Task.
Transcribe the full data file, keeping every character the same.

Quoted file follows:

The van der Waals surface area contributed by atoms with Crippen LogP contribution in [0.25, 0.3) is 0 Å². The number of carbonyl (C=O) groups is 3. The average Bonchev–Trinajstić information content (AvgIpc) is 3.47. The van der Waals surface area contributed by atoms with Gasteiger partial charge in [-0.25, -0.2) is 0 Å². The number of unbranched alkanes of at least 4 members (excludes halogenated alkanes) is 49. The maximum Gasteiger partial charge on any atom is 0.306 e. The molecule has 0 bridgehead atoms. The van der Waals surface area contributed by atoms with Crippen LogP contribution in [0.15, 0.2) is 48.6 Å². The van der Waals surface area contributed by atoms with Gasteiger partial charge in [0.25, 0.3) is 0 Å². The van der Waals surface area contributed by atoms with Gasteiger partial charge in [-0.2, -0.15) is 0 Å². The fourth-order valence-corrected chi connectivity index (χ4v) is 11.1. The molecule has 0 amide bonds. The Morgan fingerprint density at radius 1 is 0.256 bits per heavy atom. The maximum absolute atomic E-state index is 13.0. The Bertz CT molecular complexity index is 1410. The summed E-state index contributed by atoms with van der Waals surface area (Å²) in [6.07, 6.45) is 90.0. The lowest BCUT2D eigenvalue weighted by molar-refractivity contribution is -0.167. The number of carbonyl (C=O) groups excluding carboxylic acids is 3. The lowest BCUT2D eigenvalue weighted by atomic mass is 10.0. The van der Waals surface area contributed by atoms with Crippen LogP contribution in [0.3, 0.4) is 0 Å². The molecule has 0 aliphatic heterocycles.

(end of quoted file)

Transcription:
The van der Waals surface area contributed by atoms with Crippen LogP contribution in [0.25, 0.3) is 0 Å². The number of carbonyl (C=O) groups is 3. The average Bonchev–Trinajstić information content (AvgIpc) is 3.47. The van der Waals surface area contributed by atoms with Gasteiger partial charge in [-0.25, -0.2) is 0 Å². The number of unbranched alkanes of at least 4 members (excludes halogenated alkanes) is 49. The maximum Gasteiger partial charge on any atom is 0.306 e. The molecule has 0 bridgehead atoms. The van der Waals surface area contributed by atoms with Crippen LogP contribution in [0.15, 0.2) is 48.6 Å². The van der Waals surface area contributed by atoms with Gasteiger partial charge in [0.25, 0.3) is 0 Å². The van der Waals surface area contributed by atoms with Gasteiger partial charge in [-0.2, -0.15) is 0 Å². The fourth-order valence-corrected chi connectivity index (χ4v) is 11.1. The molecule has 0 amide bonds. The Morgan fingerprint density at radius 1 is 0.256 bits per heavy atom. The maximum absolute atomic E-state index is 13.0. The Bertz CT molecular complexity index is 1410. The summed E-state index contributed by atoms with van der Waals surface area (Å²) in [6.07, 6.45) is 90.0. The lowest BCUT2D eigenvalue weighted by molar-refractivity contribution is -0.167. The number of carbonyl (C=O) groups excluding carboxylic acids is 3. The lowest BCUT2D eigenvalue weighted by atomic mass is 10.0. The van der Waals surface area contributed by atoms with Crippen LogP contribution in [0.3, 0.4) is 0 Å². The molecule has 0 aliphatic heterocycles.